Fasting for five days each month could potentially slow down the ageing process and add years to life, according to scientists at the University of Southern California. They discovered that cutting calorie intake to between a third and a half of normal levels for a set period can rejuvenate the immune system, as well as cutting the risk of heart disease and cancer, two of the biggest killers in the UK.

The diet, dubbed the ‘Fasting Mimicking Diet’ (FMD), tricks the body into thinking it is fasting and was tested on yeast, mice and humans, all of which showed significant health benefits. In humans, fasting lowered the levels of the hormone IGF-1, which accelerates ageing. It also reduced the risk of cancer, diabetes, heart disease and other age-related diseases.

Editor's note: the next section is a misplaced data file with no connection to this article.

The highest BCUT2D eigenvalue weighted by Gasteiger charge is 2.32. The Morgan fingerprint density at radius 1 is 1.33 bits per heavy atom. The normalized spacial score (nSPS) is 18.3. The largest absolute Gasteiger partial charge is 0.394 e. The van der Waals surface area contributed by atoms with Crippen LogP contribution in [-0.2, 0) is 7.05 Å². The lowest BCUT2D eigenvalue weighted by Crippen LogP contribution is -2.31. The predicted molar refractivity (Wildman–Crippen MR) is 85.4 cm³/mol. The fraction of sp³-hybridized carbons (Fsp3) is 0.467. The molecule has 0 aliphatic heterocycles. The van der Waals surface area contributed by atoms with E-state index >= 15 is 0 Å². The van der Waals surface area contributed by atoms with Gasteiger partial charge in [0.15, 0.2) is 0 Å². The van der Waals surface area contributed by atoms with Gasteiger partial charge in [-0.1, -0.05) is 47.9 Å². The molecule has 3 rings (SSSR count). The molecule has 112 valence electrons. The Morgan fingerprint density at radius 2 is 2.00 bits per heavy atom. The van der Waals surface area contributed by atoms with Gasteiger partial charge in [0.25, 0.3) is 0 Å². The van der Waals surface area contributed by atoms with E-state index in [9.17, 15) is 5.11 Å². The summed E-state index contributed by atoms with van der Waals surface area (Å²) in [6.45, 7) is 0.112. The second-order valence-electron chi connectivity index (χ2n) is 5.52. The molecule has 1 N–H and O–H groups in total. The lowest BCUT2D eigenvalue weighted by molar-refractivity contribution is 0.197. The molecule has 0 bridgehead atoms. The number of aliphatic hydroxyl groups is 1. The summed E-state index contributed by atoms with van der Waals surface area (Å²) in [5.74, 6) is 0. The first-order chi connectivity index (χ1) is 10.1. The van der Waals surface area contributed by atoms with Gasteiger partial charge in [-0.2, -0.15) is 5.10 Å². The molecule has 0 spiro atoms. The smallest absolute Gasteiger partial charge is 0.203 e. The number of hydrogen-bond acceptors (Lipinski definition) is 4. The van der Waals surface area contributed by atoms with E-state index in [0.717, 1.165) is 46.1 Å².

Participants were given a small meal for five days a month, mimicking the effects of a fast, then allowed to eat what they wanted for the rest of the month. This repeated cycle appeared to reprogramme the body, reducing the number of damaged cells and encouraging regeneration.

The research suggests that the diet could be particularly beneficial for older people or those suffering from damaged immune systems, such as cancer patients. However, further studies are needed to confirm the findings.

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